Peruvians demand sex education to protect kids from violence

By Monica Martinez

Lima, Dec 23 (EFE).- Nearly 12,000 Peruvian children and adolescents have been victims of sexual aggression in 2021 and a coalition of organizations says that sex education in schools must be part of efforts to address the problem.

Between Jan. 1 and Oct. 31, the government’s 416 centers serving victims of sexual or domestic violence registered 12,828 cases involving minors.

During the same period, authorities received 5,728 criminal complaints for sexual assault against people 17 and under, according to the Alliance for Comprehensive Sexual Education, which comprises more than 25 youth and civic groups.

Adolescents also account for 14 percent of the 1,563 women slain in Peru since 2009.

Yamile Cortez, a student leader in Lima’s Villa El Salvador district, told Efe that the incidence of sexual violence has risen during the Covid-19 pandemic, “especially among minors” and that comprehensive sex education would provide young people with tools to protect themselves.

Children and teens must learn “not to remain silent in the face of threats from aggressors because in many cases they don’t report it or talk about it because they’re afraid of what could be done t them and they don’t know where to go,” she said.

Comprehensive Sex Education was approved in principle by the education ministry in 2008 and a plan to incorporate the subject across various areas of the curriculum emerged in 2017.

Implementation was supposed to begin in June, but the program has yet to really get off the ground amid opposition from the political right, Elga Prado, coordinator of the Manuela Ramos feminist organization, told Efe.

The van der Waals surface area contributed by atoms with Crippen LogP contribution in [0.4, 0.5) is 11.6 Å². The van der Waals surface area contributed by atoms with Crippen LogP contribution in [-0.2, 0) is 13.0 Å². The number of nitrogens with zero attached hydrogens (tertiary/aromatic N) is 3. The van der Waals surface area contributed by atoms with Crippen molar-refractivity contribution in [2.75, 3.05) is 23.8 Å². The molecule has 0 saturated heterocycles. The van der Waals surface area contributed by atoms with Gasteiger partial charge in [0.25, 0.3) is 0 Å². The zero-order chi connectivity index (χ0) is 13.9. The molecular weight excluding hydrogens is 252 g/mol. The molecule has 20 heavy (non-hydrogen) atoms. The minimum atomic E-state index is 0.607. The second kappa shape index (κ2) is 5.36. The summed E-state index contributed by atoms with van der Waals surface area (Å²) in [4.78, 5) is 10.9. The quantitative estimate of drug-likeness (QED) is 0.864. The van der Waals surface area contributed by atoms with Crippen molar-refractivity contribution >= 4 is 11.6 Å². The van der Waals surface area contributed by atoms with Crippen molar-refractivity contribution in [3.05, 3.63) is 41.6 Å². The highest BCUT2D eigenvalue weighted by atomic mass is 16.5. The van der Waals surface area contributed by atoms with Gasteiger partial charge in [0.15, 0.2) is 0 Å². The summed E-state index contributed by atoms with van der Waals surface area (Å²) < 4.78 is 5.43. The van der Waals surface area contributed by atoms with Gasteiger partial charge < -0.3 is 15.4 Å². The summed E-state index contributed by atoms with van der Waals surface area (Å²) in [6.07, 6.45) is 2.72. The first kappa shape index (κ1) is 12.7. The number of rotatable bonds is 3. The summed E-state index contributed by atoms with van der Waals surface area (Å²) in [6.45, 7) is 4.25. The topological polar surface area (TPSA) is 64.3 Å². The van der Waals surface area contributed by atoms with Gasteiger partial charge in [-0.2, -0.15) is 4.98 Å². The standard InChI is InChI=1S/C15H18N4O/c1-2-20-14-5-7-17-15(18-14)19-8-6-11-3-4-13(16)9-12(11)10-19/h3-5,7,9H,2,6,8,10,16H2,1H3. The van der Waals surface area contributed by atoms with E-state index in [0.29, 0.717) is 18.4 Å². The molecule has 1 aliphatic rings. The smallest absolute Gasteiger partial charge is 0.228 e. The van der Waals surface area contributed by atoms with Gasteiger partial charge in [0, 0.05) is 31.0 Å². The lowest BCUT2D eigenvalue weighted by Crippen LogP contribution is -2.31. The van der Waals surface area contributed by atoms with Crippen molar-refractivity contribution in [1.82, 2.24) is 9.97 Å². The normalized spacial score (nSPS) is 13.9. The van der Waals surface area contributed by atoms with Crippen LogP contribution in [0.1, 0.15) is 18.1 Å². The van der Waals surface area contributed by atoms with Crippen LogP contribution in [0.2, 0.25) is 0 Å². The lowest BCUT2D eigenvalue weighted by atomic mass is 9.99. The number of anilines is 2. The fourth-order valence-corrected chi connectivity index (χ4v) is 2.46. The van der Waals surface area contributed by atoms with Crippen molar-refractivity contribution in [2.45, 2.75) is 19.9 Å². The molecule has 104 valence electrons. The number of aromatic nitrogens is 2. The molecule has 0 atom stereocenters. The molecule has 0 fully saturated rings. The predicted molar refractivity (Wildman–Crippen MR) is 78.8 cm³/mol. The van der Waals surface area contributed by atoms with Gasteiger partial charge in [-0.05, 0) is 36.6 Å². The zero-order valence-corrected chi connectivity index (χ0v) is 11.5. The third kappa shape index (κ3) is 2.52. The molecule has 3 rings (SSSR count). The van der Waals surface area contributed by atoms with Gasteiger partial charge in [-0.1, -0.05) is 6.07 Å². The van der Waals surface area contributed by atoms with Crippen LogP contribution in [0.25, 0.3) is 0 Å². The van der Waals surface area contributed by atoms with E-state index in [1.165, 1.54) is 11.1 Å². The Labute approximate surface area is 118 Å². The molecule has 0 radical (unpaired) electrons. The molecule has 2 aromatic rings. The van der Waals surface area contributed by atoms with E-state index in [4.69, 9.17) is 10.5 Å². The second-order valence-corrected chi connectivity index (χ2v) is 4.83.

“When there are fundamentalist, conservative, anti-gender, anti-human rights movements, the result is backward steps or things stay where they are, they stall,” she said.

Prado pointed to Fuerza Popular, the party of three-time defeated presidential candidate Keiko Fujimori, and Avanza Pais, led by economist Hernando de Soto, who was an adviser to imprisoned former President Alberto Fujimori (Keiko’s father).

“They are the parties of the far right who ally against the focus on gender and the entire issue of sexuality and macho violence,” she said.

Many primary-school teachers are themselves in need of sex education, the activist said.

“The matter of sexual violence has been made visible at an alarming level, girls under the age of 10 who have ended up pregnant, which reveals that home is not a safe space,” Prado said.

“Girls need tools for self-care, to identify risks in time,” she said. EFE mmr/dr

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